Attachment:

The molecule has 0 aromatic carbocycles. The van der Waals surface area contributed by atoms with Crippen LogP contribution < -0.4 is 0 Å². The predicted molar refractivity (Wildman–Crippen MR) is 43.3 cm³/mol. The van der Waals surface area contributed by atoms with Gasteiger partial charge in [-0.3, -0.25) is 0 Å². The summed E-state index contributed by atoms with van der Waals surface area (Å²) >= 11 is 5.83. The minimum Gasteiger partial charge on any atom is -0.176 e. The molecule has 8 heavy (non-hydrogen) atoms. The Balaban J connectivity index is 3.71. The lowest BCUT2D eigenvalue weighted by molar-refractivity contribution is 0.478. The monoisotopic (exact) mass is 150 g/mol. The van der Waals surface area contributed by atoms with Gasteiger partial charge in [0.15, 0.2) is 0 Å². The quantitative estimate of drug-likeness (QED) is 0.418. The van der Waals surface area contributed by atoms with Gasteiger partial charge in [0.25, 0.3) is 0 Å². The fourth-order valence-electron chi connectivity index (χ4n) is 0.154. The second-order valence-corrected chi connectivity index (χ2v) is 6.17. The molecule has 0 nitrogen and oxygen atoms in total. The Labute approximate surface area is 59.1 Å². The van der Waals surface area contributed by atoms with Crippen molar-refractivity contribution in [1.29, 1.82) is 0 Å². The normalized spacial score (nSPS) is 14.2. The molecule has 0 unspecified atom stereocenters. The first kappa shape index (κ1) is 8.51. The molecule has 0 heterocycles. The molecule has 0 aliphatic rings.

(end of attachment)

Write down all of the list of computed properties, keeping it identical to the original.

The molecule has 0 aromatic carbocycles. The van der Waals surface area contributed by atoms with Crippen LogP contribution < -0.4 is 0 Å². The predicted molar refractivity (Wildman–Crippen MR) is 43.3 cm³/mol. The van der Waals surface area contributed by atoms with Gasteiger partial charge in [-0.3, -0.25) is 0 Å². The summed E-state index contributed by atoms with van der Waals surface area (Å²) >= 11 is 5.83. The minimum Gasteiger partial charge on any atom is -0.176 e. The molecule has 8 heavy (non-hydrogen) atoms. The Balaban J connectivity index is 3.71. The lowest BCUT2D eigenvalue weighted by molar-refractivity contribution is 0.478. The monoisotopic (exact) mass is 150 g/mol. The van der Waals surface area contributed by atoms with Gasteiger partial charge in [0.15, 0.2) is 0 Å². The quantitative estimate of drug-likeness (QED) is 0.418. The van der Waals surface area contributed by atoms with Gasteiger partial charge in [0.25, 0.3) is 0 Å². The fourth-order valence-electron chi connectivity index (χ4n) is 0.154. The second-order valence-corrected chi connectivity index (χ2v) is 6.17. The molecule has 0 nitrogen and oxygen atoms in total. The Labute approximate surface area is 59.1 Å². The van der Waals surface area contributed by atoms with Crippen molar-refractivity contribution in [1.29, 1.82) is 0 Å². The normalized spacial score (nSPS) is 14.2. The molecule has 0 unspecified atom stereocenters. The first kappa shape index (κ1) is 8.51. The molecule has 0 heterocycles. The molecule has 0 aliphatic rings.